BOOKS ABOUT INFECTIOUS DISEASE
Level 4: Virus Hunters of the CDC, by Joseph B. McCormick and Sue Fisher-Hoch, both physicians, tells many stories of treating high-morbidity, high-mortality diseases in developing countries. It is an interesting book that continues several stories that have been emerging over the past five years -- emerging viruses, of course, but also bacterial resistance, safe handling of infectious material, the dangers of used needles, and, of course, the environmental conditions that predispose humans to contract disease. This page offers short reviews of books that treat some of these larger medical and healthcare topics. Short book reviews and links to sites with documents that treat primarily Ebola may be found at Ebola - Books and Links. A longer review of Level 4: Virus Hunters of the CDC appears in the August 2, 1996, edition of The Net Net.
Also, please see Books About Medicine and Science.
The Coming Plague
A Field Guide to Germs
Yellow Fever, Black Goddess: The Coevolution of People and Plagues
Plagues and Peoples
The Coming Plague: Newly Emerging Diseases in a World Out of Balance, by Laurie Garrett
This intelligent and voluminous book combines discussions of the conditions that allow disease to arise with some just plain excellent medical reporting. From the optimism of the antibiotic age to the mindless terror of viruses with 90% fatality rates, and from revenge effects of long-use tampons to the creation of drug-resistant pathogens, Laurie Garrett places the focus of her discussion on medical ecology. She is interested in demonstrating how the changing patterns of disease have gone hand in hand with the changing patterns of human activity, and she offers interesting discussion of the political dimensions of her stories as well.
A Field Guide to Germs, by Wayne Biddle
Henry Holt and Company
This delightful little book offers quick looks at "top-ranked" pathogens of our time, illustrated with documents relating to disease, mostly public education information or warnings. Biddle precedes his snapshots of pathogens with an introduction in which he expresses regret about the artificial distance medicine has encouraged between doctors and patients, as well as some of the social aspects that have stigmatized sufferers from disease or have denied them care. Biddle's writing is polished and engaging, and his book is just what he wants it to be: a smattering of facts about germs that is sure both to interest the reader and to help demystify disease.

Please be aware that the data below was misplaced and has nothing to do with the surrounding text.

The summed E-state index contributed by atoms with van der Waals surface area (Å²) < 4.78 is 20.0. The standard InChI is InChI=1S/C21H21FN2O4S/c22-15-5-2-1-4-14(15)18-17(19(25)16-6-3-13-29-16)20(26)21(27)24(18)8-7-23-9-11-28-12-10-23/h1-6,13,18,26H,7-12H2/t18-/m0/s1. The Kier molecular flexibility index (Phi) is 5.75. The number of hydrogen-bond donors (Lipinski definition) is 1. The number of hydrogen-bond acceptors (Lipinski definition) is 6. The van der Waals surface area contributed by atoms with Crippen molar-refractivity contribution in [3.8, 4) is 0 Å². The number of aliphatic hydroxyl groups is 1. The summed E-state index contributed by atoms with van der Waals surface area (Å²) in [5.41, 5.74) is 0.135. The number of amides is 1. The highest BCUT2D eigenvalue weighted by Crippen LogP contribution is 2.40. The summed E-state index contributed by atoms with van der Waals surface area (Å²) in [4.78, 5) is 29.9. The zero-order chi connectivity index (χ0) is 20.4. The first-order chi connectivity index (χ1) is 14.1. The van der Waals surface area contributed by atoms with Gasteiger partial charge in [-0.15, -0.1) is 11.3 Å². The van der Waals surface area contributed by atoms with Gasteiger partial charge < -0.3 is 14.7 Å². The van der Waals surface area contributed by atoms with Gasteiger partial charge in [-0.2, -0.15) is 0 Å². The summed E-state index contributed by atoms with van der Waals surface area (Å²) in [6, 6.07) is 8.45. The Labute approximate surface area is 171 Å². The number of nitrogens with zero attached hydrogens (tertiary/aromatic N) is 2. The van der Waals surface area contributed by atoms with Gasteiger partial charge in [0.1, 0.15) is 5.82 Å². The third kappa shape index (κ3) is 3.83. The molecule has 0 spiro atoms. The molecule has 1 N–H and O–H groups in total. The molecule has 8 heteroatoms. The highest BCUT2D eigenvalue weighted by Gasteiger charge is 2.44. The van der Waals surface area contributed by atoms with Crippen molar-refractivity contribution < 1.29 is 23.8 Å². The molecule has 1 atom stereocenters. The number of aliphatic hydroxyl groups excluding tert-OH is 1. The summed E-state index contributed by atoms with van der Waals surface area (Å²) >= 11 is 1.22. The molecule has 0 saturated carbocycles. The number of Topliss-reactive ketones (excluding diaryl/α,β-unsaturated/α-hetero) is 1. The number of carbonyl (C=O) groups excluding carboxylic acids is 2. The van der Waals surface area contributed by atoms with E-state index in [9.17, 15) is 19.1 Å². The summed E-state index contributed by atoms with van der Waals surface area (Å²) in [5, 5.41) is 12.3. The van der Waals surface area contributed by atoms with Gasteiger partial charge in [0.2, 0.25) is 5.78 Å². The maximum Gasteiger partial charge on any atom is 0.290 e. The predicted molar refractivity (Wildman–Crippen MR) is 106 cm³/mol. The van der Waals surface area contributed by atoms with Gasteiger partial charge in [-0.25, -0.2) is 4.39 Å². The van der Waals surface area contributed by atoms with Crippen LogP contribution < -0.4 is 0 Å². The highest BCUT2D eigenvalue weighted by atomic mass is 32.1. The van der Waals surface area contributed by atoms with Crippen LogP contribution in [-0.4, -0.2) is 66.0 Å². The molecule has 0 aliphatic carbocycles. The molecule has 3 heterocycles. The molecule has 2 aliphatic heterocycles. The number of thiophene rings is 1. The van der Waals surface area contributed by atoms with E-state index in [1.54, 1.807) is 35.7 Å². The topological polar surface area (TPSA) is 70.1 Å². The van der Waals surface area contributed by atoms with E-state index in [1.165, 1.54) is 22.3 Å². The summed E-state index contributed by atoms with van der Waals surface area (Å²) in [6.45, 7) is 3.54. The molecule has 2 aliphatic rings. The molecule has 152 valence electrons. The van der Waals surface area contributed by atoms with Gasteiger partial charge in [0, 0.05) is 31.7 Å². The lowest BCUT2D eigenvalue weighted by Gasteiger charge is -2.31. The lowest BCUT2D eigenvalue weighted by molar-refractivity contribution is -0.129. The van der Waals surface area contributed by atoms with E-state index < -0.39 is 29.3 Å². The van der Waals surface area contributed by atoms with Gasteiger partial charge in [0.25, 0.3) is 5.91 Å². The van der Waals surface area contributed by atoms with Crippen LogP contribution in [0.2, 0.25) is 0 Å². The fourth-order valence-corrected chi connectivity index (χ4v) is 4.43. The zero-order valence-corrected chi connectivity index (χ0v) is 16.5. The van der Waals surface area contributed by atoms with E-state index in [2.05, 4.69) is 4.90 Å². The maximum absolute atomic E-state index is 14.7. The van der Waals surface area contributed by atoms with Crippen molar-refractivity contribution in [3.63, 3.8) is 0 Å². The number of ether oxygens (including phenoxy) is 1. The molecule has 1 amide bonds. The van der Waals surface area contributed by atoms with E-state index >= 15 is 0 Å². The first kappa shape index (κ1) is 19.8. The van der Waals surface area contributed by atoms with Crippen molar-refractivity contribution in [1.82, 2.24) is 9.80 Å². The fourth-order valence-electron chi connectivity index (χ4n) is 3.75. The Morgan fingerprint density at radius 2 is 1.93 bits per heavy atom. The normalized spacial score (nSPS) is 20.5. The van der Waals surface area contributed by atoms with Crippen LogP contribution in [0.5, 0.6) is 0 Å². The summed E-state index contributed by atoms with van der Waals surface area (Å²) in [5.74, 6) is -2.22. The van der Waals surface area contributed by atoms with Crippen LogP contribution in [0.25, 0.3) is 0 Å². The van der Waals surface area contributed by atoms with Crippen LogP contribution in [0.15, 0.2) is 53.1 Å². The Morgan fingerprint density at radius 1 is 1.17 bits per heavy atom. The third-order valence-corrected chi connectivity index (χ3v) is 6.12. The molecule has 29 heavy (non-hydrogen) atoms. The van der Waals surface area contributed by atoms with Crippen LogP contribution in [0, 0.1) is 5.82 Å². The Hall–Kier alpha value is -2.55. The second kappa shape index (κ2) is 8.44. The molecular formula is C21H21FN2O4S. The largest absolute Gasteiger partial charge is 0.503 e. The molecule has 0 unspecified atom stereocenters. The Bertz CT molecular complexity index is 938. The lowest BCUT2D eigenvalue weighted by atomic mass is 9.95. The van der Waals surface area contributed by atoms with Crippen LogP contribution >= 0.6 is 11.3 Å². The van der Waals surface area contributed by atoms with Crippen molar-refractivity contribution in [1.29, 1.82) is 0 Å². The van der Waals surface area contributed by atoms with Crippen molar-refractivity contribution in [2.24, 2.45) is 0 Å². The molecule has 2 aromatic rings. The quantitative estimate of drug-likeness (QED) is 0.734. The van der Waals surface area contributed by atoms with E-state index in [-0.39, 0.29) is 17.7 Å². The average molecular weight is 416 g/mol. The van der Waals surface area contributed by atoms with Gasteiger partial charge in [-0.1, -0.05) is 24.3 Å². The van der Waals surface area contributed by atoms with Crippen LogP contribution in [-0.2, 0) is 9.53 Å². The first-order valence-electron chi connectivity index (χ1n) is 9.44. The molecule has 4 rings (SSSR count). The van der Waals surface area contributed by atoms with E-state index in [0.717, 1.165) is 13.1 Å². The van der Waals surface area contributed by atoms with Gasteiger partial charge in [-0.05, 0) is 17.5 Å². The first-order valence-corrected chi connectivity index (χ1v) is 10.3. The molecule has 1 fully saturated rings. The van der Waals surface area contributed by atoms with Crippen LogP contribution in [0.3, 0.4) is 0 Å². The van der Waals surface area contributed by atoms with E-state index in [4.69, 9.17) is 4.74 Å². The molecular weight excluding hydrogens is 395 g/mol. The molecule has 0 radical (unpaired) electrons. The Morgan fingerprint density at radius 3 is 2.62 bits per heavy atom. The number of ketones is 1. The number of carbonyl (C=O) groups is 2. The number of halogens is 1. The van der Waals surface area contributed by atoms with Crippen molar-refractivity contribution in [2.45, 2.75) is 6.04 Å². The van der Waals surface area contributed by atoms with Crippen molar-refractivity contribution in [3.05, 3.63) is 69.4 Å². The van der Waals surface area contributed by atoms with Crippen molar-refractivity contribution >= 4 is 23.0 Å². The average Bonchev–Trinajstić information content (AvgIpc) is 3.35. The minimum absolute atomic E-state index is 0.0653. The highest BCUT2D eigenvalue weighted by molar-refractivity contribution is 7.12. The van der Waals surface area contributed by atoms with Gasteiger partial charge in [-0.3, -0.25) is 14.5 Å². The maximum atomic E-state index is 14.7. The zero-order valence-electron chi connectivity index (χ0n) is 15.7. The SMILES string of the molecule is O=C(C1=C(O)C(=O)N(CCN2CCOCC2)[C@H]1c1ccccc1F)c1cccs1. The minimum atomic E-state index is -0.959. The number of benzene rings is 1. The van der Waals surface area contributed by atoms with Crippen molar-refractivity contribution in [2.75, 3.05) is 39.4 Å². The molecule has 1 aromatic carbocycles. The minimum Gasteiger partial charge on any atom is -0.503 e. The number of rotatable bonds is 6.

Yellow Fever, Black Goddess: The Coevolution of People and Plagues, by Christopher Wills
Helix Books, Addison Wesley Publishing Co.
Wills uses plague, cholera, typhoid, typhus, malaria, syphilis, and AIDS in examples that show a progression of evolutionary strategies used by disease. As social conditions change to make humans more and less vulnerable in various ways -- from proximity to nutrition to hygiene -- different diseases have arisen to take advantage of opportunities or have receded in the face of opportunities lost. This is extremely interesting stuff, simultaneously showing the vulnerability of diseases, so easily thwarted by the skin or the stomach acids, and their adaptability, as when they tuck themselves into recesses of the body out of easy reach of the immune system (typhoid in the gall bladder), or when they evolve to trick or blind the immune system more directly (HIV). Complete review in The Net Net's April 14th issue.
Plagues and Peoples, by William H. McNeill
Anchor Books, a division of Bantam Doubleday Dell
This book, originally published in 1977, is a useful and fascinating history of epidemic disease in the world. A sort of civilian counterpart to Hans Zinsser's Rats, Lice and History, Plagues and Peoples seeks to go even a bit further: Rather than simply choose large-scale historical events in which disease made a difference, McNeill seeks to demonstrate how disease and the spread of disease has been an integral part of human affairs. This is, quite simply, an excellent book, and everyone interested in epidemic disease or history should read it.